Press Conference on New Partnership for Africa’s Development (NEPAD)

20 September 2010

Press Conference on New Partnership for Africa’s Development (NEPAD)

20 September 2010
Press Conference
Department of Public Information • News and Media Division • New York

Press Conference on New Partnership for Africa’s Development (NEPAD)


During a Headquarters press conference today, Ibrahim Assane Mayaki, Chief Executive Officer of The New Partnership for Africa’s Development (NEPAD), called for increased emphasis to be placed on the regional dimensions of the broader effort to achieve the Millennium Development Goals.

With the General Assembly’s three-day summit-level review of the status of the implementations of the Goals under way, Mr. Mayaki briefed correspondents on NEPAD’s role in promoting Africa’s progress to that end.  He said that increasing emphasis on the regional dimension of that effort would strengthen national ownership of the Goals and speed up efforts to attain them.  Good governance was another key to attaining sustainable development, and the NEPAD Planning and Coordinating Agency believed that governance might be emphasized as another Millennium Goal.

He went on to say that following a transformation during the fourteenth African Union Summit this past February, NEPAD had become the Union’s development agency, with its two main priorities being agriculture and infrastructure.  Within its new mandate, NEPAD’s strategic focus was on two key issues; namely, the promotion of closer cooperation with the regional economic communities in Africa, which were the key implementers of Africa’s broad strategies; and the promotion of better cooperation and harmonization between NEPAD’s activities and those of the African Union Commission.  In the past, those areas had been points of weakness.

Governance in the context of the Millennium Development Goals should involve a results-based approach on whatever target was being dealt with, including managerial and monitoring systems, Mr. Mayaki stated.  Although resources were important, the question of political leadership and managerial capacity to implement objectives was much more important.  Thus, focus should not just be on the amount of available resources, but also on having a results-based approach.  In Africa, the right strategies and objectives were present, but the capacity to implement them needed to be built and nurtured.

Pointing out that Africa had well-organized regional economic communities and that the movement towards regional integration was strong, he said that those mechanisms designed coherent regional policies based on the harmonization of national policies.  It was, therefore, important to strengthen their capacities in order to spur further progress towards attainment of the Millennium Goals.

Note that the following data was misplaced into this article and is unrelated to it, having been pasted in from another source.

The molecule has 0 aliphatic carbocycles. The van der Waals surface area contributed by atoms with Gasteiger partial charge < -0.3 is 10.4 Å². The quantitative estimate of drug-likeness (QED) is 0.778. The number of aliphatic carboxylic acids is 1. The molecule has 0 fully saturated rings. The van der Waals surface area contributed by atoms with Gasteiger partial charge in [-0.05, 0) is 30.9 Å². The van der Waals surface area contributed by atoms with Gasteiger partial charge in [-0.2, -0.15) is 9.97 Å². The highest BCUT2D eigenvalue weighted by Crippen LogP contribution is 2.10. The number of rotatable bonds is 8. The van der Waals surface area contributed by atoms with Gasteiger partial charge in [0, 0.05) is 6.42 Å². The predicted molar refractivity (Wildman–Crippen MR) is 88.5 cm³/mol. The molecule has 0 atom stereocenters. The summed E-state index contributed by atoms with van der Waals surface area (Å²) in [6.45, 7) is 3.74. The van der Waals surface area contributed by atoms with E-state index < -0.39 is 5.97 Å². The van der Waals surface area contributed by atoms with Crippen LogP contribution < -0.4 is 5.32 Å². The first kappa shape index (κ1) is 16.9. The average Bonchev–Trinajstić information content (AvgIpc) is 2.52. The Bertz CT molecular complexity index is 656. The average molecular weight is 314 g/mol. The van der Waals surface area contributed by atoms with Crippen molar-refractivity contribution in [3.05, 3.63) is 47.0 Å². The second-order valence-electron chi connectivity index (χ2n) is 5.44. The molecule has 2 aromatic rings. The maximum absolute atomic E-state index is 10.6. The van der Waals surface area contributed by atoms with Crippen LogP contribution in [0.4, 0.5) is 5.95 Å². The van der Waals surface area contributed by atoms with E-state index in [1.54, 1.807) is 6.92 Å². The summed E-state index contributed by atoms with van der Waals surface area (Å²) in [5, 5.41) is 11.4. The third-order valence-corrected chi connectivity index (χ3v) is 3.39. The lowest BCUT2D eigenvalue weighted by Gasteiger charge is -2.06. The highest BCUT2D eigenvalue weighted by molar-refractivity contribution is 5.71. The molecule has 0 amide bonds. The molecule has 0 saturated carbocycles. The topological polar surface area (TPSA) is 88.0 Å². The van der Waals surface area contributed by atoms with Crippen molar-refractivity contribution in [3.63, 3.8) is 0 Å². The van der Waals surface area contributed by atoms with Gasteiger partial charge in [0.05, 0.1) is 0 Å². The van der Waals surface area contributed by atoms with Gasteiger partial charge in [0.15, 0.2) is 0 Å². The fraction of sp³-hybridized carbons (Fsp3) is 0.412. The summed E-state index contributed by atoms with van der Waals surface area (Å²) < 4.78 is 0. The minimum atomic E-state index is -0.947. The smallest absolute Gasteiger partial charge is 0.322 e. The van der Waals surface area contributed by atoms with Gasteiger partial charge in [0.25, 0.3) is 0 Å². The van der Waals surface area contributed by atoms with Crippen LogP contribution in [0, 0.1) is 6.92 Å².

In response to a correspondent’s question, Mr. Mayaki said NEPAD did not coordinate Africa’s position with regard to trade issues but played a key role in increasing intraregional trade.  Such trade was low and the mechanism to increase it was to have regional markets which were available through the regional economic communities.  NEPAD believed that the competitiveness of African economies would be enhanced through regional markets that would allow for the opening of African markets to the international markets.

Regarding the food riots in Mozambique, Mr. Mayaki noted that there had been similar incidents in Africa in the past, and it had been subsequently revealed that the participants had been mainly young and unemployed and had recently arrived in cities from rural areas.  Those findings were important as youths were critical in terms of the stability of governance systems.  In that regard, the most challenging issue for African leaders in the next 50 years would be youth employment.  That issue was “a political bomb” on which African leaders were sitting. 

For its part, NEPAD believed that the best entry point to increase youth employment and reduce poverty was the development of agriculture by transforming smallholder farmers, the majority of who were rural farmers, into entrepreneurs.  The best way to do that was through human capital development and training, he said, adding that youth employment was a cross-cutting issue that could be looked at through several lenses.

Noting that Africa’s per capita income was higher than India’s, he said that an overriding development concern in Africa was the level of inequality.  Africa was the most unequal continent.  Addressing questions of poverty and unemployment, therefore, centred on economic models that reduced inequality.  NEPAD was trying to address real issues in order to get results that went towards broad attainment of the Millennium Goals.

On the Assembly’s high-level meeting, Mr. Mayaki said that the gathering was absolutely useful because the Millennium Goals were designed to be a consensual framework facilitating harmonization of anti-poverty policies.  African leaders were saying more and more that there should be a shift from poverty eradication toward transforming Africa into a growth pole.  Indeed, when the focus was solely on poverty eradication, some potential that could form new economies was lost.  African leaders believed that the best way to reduce poverty was to increase economic growth and have the right distribution strategies.  If economic growth was not increased, poverty could not be reduced significantly.

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For information media • not an official record
For information media. Not an official record.